CHARLOTTE NC - DECEMBER 04: Head coach Jimbo Fisher of the Florida State Seminoles looks at the scoreboard against the Virginia Tech Hokies during their game at Bank of America Stadium on December 4 2010 in Charlotte North Carolina. (Photo by Streeter Lecka/Getty Images)
As our friend f4h over at Gobbler Country would say, this is why we can't have nice things.
Yesterday, SI's Andy Staples ranked the nation's top 20 college football coaching gigs, and to the surprise of few (no one?), the ACC is home to all of zero of Staples' top 10. Naturally, of the top 10 jobs in college football, half of those were in the SEC. Two, including Staples' number 1 gig Texas, were in the Big 12, two in the Big Ten and one in the Pac-12.
The first ACC school to crack the top 20 was Florida State at 14. Staples writes of the Seminoles coaching gig:
"Because of the school's location, FSU's coach has to work a little harder than Florida's coach. Tallahassee is at the northern edge of the state, so players from Central and South Florida have to drive right through Gainesville on the way to FSU's campus. The Seminoles are closer to many players in Georgia, Alabama and South Carolina, but they have to fight to get those players out of their home states. That said, coaches at most schools would volunteer a limb to have as many quality players within 300 miles of campus."
I agree that Florida State's location in Tallahassee presents a bit of a challenge for Jimbo Fisher and the Noles, but c'mon. Beggars can't be choosers, am I right? FSU is still located in one of the sports few high school football hotbeds, and has plenty of history beating up on the rest of the ACC in the pre-expansion days of the conference.
Virginia Tech is the only other ACC program at the list, checking in at 17. Interestingly, Staples knocks the Hokies down a bit due to the program's lack of revenue streams. While Virginia Tech is the only ACC program to consistently sell out its home stadium, Lane Stadium's capacity of 66,233 is good for just the 36th largest stadium in Division I-A, which limits potential football revenue. The fact that the ACC has failed to produce a second BCS at-large team also hurts Tech and the rest of the conference in terms of revenue.
Can't say I have many beefs with Staples top 15 or so, but things seem to really break down for me after that. After Virginia Tech, Staples ranks Arizona State, Arizona and Oklahoma State to round out the Top 20 in what seems to me to be a case of clutching at BCS conference program straws.
I don't understand the Arizona State and Arizona picks at all. Sure the Pac-12's new sweetheart media rights deal will help fill the coffers of both school's athletic budgets, but both programs play in small-ish stadiums (Arizona State 71,706 and Arizona ... 56,000!) and have very little history of success. The Wildcats, in particular, have just one Pac-10 title to their name and an all-time bowl record of 6-10-1. I get the Oklahoma State pick, but one incredibly wealthy booster does not an awesome coaching job make.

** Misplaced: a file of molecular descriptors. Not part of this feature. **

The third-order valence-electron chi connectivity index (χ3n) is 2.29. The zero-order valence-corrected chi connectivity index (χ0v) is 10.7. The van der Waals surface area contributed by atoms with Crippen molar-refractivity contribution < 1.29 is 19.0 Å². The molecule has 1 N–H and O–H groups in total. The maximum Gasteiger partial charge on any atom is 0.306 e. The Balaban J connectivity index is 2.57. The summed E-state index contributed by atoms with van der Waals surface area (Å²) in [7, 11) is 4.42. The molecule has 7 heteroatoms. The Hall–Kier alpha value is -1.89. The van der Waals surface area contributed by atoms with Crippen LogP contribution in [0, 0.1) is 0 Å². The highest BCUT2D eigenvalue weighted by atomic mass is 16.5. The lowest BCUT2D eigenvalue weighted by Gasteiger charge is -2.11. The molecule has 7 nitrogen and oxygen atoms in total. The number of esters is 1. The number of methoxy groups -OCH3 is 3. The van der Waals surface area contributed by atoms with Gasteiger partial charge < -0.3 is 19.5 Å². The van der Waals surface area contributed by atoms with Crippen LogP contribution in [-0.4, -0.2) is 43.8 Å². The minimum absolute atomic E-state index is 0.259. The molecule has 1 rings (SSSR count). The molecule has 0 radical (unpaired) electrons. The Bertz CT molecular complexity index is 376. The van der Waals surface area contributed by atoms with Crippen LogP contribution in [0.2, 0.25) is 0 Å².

Notably absent from Staples' top 20 list, at least to me: UCLA and Miami.
Despite their recent struggles, UCLA still has plenty of history, plays in a stadium that ranks nationally in the top 10 in terms of capacity (the Rose Bowl seats 92,542) and will benefit just as much as Arizona State and Arizona will from the Pac-12's TV deal. Despite playing in the shadows of their cross-town rivals for the better part of a decade, UCLA still has to be considered one of the best jobs in college football.
As for Miami, just because Shannon wasn't the guy to lead the U back to the glory days doesn't mean that Miami isn't one of the best 20 head coaching jobs in the sport. Miami benefits from an insanely beneficial geographic location and from loads of history from the days when the 'Canes dominated the Big East. The only thing missing is an on-campus stadium and the fans. Can't speak about the prospect of Miami getting an on-campus facility any time soon but surely the fans will return if Golden can return Miami to its winning ways.
I would also consider ranking the Texas A&M and/or Wisconsin jobs over Arizona State, Arizona and Oklahoma State.
In all, Staples ranks six SEC programs, four Big Ten, four Pac-12, three Big 12, two ACC and Notre Dame. Haha, Big East.
In terms of the ACC, I have no qualms with Staples ranking Florida State and Virginia Tech 1-2, though I would probably rank Miami ahead of Virginia Tech. Either way, it's close between those two programs for second. After Tech/Miami, I'd probably rank Clemson, then Georgia Tech, then N.C. State, in that order.
I'd probably give Boston College the seventh best coaching gig in the conference, with a slight nod over Maryland, who is and probably always will be a basketball-first school. BC has a proud football tradition as a Northern program that will push you around in the trenches and play solid defense.
The knock, obviously, is a small stadium, small-ish fan base and plays in a market that ranks D1 college football somewhere between the New England Revolution and the MLL's Boston Cannons in the Boston-area sports pecking order. Despite its faults though, I think we can confidently say we are a football-first school -- hold back your sailing jokes! -- which is more than I can say about the bottom four ...
Rounding out my bottom four would be North Carolina, Virginia, Wake Forest and Duke, who clearly care more about basketball, Olympic / non-rev sports, basketball and basketball than football, respectively.
What do you think? Agree with Staples' list? What are some of the best college football coaching jobs in the country? How would you rank the coaching jobs in the ACC? Ready? Go.